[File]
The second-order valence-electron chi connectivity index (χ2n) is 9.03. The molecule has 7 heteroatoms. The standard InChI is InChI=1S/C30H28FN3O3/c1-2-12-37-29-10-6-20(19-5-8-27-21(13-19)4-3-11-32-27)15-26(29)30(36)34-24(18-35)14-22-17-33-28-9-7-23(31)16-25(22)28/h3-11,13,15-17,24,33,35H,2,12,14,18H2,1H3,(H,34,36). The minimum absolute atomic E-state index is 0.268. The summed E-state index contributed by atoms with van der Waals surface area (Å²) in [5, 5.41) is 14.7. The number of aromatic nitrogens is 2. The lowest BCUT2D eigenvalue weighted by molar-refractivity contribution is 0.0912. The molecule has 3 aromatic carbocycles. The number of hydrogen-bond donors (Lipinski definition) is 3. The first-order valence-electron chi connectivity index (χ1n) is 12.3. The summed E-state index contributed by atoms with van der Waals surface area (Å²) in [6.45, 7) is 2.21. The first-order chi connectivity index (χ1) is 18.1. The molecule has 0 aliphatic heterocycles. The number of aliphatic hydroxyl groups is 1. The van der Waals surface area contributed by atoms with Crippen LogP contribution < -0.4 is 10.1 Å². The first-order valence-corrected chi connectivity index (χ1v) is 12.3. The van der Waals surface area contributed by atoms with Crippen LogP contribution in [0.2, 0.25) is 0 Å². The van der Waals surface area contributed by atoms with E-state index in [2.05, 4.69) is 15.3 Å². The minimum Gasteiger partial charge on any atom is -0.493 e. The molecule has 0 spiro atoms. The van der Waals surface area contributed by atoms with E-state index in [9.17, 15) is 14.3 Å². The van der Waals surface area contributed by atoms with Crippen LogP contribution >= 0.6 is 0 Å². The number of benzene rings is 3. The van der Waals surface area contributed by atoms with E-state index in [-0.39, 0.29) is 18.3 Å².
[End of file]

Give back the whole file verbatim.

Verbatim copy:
The second-order valence-electron chi connectivity index (χ2n) is 9.03. The molecule has 7 heteroatoms. The standard InChI is InChI=1S/C30H28FN3O3/c1-2-12-37-29-10-6-20(19-5-8-27-21(13-19)4-3-11-32-27)15-26(29)30(36)34-24(18-35)14-22-17-33-28-9-7-23(31)16-25(22)28/h3-11,13,15-17,24,33,35H,2,12,14,18H2,1H3,(H,34,36). The minimum absolute atomic E-state index is 0.268. The summed E-state index contributed by atoms with van der Waals surface area (Å²) in [5, 5.41) is 14.7. The number of aromatic nitrogens is 2. The lowest BCUT2D eigenvalue weighted by molar-refractivity contribution is 0.0912. The molecule has 3 aromatic carbocycles. The number of hydrogen-bond donors (Lipinski definition) is 3. The first-order valence-electron chi connectivity index (χ1n) is 12.3. The summed E-state index contributed by atoms with van der Waals surface area (Å²) in [6.45, 7) is 2.21. The first-order chi connectivity index (χ1) is 18.1. The molecule has 0 aliphatic heterocycles. The number of aliphatic hydroxyl groups is 1. The van der Waals surface area contributed by atoms with Crippen LogP contribution < -0.4 is 10.1 Å². The first-order valence-corrected chi connectivity index (χ1v) is 12.3. The van der Waals surface area contributed by atoms with Crippen LogP contribution in [0.2, 0.25) is 0 Å². The van der Waals surface area contributed by atoms with E-state index in [2.05, 4.69) is 15.3 Å². The minimum Gasteiger partial charge on any atom is -0.493 e. The molecule has 0 spiro atoms. The van der Waals surface area contributed by atoms with E-state index in [9.17, 15) is 14.3 Å². The van der Waals surface area contributed by atoms with Crippen LogP contribution >= 0.6 is 0 Å². The number of benzene rings is 3. The van der Waals surface area contributed by atoms with E-state index in [-0.39, 0.29) is 18.3 Å².